Because they know that Jesus loves Lazarus, Martha and Mary send a note saying, “Lord, the one you love is ill.” And notice what Jesus does. He doesn’t jump in His metaphorical car and step on the gas. He does not rush to their rescue. He stays put. Now, that doesn’t seem very loving to anyone. But the passage tells us, “Now Jesus loved Martha, and her sister, and Lazarus. SO! When he heard that he was ill, he stayed where he was for two days!” He doesn’t stay put because he was sort of lukewarm to Lazarus, Mary and Martha. He doesn’t stay put because he had better, more pressing things to do at the time. Jesus stayed put because he loves them! Jesus stayed in the same place, Jesus let things go from bad to worse, Jesus let things become bad beyond repair — he did this because He loved them. Jesus puts it this way. This illness won’t lead to death (although Lazarus did in fact die), Its all about the glory of God! The son of God will be glorified through it!” When Jesus allows the world he loves to unravel, he does it so that God’s glory might be revealed! If he is tarrying right now to stop the Corona Virus, he is doing so out of love, out of a desire for God’s glory to be revealed. For whatever reason, He is taking His time. Our sovereign Lord has let the virus spread to every continent but Antarctica. People are dying. Economies are failing. Jobs are grinding to a halt. Hospitals are overcapacity. Medical Professionals are pushed beyond limits. Families are going stir-crazy. Cashflow is drying up. People are scared. And Jesus waits, allowing Lazarus to die so that over death God might reveal His incomparable power glory. From this we learn that it is not preferable to avoid suffering and miss out on seeing God’s glory. He loves us through suffering, so we might witness the Power and Glory of God.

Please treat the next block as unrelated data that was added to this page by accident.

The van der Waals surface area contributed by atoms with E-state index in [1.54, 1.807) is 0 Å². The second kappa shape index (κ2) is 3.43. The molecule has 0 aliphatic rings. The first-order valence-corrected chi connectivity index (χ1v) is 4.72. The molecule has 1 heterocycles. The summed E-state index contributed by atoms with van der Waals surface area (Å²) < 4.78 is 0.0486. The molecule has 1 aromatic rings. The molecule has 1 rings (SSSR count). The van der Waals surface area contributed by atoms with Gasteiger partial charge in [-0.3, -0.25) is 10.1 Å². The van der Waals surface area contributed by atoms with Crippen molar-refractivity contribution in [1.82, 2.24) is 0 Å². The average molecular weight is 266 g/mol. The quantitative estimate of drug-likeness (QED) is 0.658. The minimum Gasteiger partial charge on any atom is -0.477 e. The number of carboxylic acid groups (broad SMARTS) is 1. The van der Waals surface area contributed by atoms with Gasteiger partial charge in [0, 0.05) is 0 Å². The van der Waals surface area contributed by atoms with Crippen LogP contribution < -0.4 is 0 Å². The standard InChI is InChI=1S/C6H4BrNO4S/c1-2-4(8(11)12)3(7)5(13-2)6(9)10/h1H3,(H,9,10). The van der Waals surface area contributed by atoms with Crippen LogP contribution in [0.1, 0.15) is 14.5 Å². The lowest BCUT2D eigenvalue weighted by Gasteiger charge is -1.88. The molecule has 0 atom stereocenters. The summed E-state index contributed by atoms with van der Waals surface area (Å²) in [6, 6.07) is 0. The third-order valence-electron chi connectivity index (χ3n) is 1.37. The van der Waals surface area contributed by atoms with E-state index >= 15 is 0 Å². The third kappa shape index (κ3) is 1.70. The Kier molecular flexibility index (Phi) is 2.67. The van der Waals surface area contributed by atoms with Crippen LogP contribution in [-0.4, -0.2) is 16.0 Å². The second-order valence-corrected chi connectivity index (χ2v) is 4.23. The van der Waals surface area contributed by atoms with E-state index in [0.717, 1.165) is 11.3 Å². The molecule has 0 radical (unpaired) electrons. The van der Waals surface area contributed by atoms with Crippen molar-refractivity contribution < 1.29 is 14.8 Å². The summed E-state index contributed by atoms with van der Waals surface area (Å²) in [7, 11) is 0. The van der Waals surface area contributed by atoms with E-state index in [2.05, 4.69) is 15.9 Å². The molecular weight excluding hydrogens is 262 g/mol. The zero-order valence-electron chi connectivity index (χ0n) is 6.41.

This takes faith. Costly, painful, faith. Jesus does show up, but too late. Martha comes out to greet him. Remember, Jesus loves Martha as much as he loves Lazarus, as much as He loves the world. As Martha comes out to greet him, she greets him with disappointment. You showed up too late. Martha says, “Master, if only you’d been here! Then my brother wouldn’t have died!” As Martha speaks, she works valiantly to hold on to her faith. She says, “But even now I know that God will give you whatever you ask him for.” Jesus shows up too late, after death has become cold, after rigour mortis has set in, after things begin to stink. And Martha greets Him with faith, and He invites her to have more faith. “Your brother will rise again.” Martha responds again with faith, the faith that things will finally work out in the end, at the grand finale of history — “I know he’ll rise again in the resurrection on the last day.” Again, Jesus pushes her to have even greater faith — He says, “I am the resurrection and the life, anyone who believes in me will live, even if they die. And anyone who lives and believes in me will never, ever die. Do you believe this?” In the face of rotting, stinking death, Jesus comes to us, to those He loves, and invites us to stand firm in our faith. Picture Jesus standing before you now, asking “do you believe that I can bring life even after all that has happened. Do you believe even now I can overcome death? Do you believe this not only as some distant far off hope, but as a present reality?” In the midst of our grief, our fear, our experience of the world falling apart around us, Jesus comes to us and asks us to have faith. From this we learn that it is not preferable to avoid suffering and miss out on the opportunity to express our faith in the life-giving power of God. Because God loves us, He gives us the opportunity to stand firm in our faith.